> to lose. Once the reputation for quality and customer service has been
> established, the strategy goes, prices can be raised, within limits.
> Many see personalization tools as a key to keeping customers even as
> prices are slashed by low-cost vendors. Net Perceptions Inc.'s
> collaborative filtering tool, for example, recommends items based on
> what a customer has already purchased, matching it against a database of
> customers who have bought the same products. As a customer buys more
> from a store or network of retailers using the program, the program
> learns more about what the customer likes and can make more accurate
> recommendations, increasing the likelihood that a person would stay with
> that store.
> Loyalty programs such as Netcentive Inc.'s ClickRewards offer repeat
> customers airline frequent flier miles and other incentives, with the
> technology allowing companies to make offers targeted to a customer's
> interests.
> "Stores get to know you better just as you get to know the stores
> better, and over time you get to create the store that is your store,
> exactly right for you," said David Risher, senior vice president for
> product development at Amazon. "The dollar price of an item is
> relatively small compared to the overall price, which includes the time
> that you'll take listening to the CD or reading the book, so it's worth
> it to find the right one."
> But as tools such as Internet shopping agents, which allow a shopper to
> quickly scan a broad range of stores for a specific product, become more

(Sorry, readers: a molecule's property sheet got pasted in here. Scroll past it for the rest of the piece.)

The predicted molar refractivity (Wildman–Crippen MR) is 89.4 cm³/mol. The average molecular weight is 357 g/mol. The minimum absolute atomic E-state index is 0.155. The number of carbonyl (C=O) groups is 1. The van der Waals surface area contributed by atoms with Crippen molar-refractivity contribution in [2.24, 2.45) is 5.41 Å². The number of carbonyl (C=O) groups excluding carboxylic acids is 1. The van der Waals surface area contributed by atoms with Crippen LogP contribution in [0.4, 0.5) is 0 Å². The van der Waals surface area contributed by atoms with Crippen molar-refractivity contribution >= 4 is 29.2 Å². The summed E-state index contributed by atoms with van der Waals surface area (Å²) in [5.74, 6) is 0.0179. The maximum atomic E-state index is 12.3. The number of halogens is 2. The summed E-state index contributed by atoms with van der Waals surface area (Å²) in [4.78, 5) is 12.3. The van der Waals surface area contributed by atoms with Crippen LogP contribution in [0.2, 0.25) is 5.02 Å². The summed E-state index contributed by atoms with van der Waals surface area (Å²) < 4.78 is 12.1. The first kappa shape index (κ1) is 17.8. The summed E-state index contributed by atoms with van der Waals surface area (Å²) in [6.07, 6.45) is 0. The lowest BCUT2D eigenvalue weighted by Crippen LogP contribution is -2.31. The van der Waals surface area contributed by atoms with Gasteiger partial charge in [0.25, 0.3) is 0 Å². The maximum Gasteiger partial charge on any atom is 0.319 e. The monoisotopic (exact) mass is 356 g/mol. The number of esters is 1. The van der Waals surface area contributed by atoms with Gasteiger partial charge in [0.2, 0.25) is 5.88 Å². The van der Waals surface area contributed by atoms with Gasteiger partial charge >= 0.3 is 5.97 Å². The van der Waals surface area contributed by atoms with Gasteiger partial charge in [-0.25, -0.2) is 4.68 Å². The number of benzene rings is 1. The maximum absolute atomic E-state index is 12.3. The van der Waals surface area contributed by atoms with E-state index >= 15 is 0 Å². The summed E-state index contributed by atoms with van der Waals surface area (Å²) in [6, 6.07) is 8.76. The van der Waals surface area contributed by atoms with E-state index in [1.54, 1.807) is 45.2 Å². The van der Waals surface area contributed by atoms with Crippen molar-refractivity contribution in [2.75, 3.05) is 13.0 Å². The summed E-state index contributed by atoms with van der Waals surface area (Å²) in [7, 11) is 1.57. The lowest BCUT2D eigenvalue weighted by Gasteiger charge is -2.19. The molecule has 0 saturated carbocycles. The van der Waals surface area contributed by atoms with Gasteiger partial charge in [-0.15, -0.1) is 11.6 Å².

> powerful, prevalent and easy to use, consumers may become more
> price-conscious.
> "To date, purchasing online has been about convenience," said Kate
> Delhagen, a retail analyst with Forrester Research. "It's going to be
> very different a year from now when these shopping agents start churning
> out better deals."
> Aliso Viejo-based Buy.Com Inc., an Internet superstore using the slogan
> "The lowest prices on Earth," has a business model that relies not on
> profits from product sales but from advertising to shoppers on their
> site. The company partners with distributors that ship the product,
> while Buy.Com manages the Web store.
> The price pressures online combined with the cost of maintaining and
> promoting an effective Web site will soon lead to a shakeout among
> online retailers, possibly early next year, many industry players say.
> "There's a growing realization that there's not enough traffic to go
> around," said Mike Bernstein, an analyst with Connecticut research firm
> GartnerGroup. "A lot of them have burned through a lot of cash just to
> get their name out."
> Brent Rusick, Buy.Com vice president of sales and operations, believes
> there will be only "two or three key online retailers. Because there are
> no geographic boundaries, there won't be hundreds of retailers like
> there are in the real-world environment."


Shopping is what we do; it's entertainment. Consumers are what we are;
we go shopping for fun. We invented credit cards, suburban shopping
malls, and day care just to make our consumerism more efficient. We
sent our wives, husbands, children, and grandparents out to work, just
to pay for all the stuff we wanted - needed - to buy.
-- Robert X. Cringely, _Accidental Empires_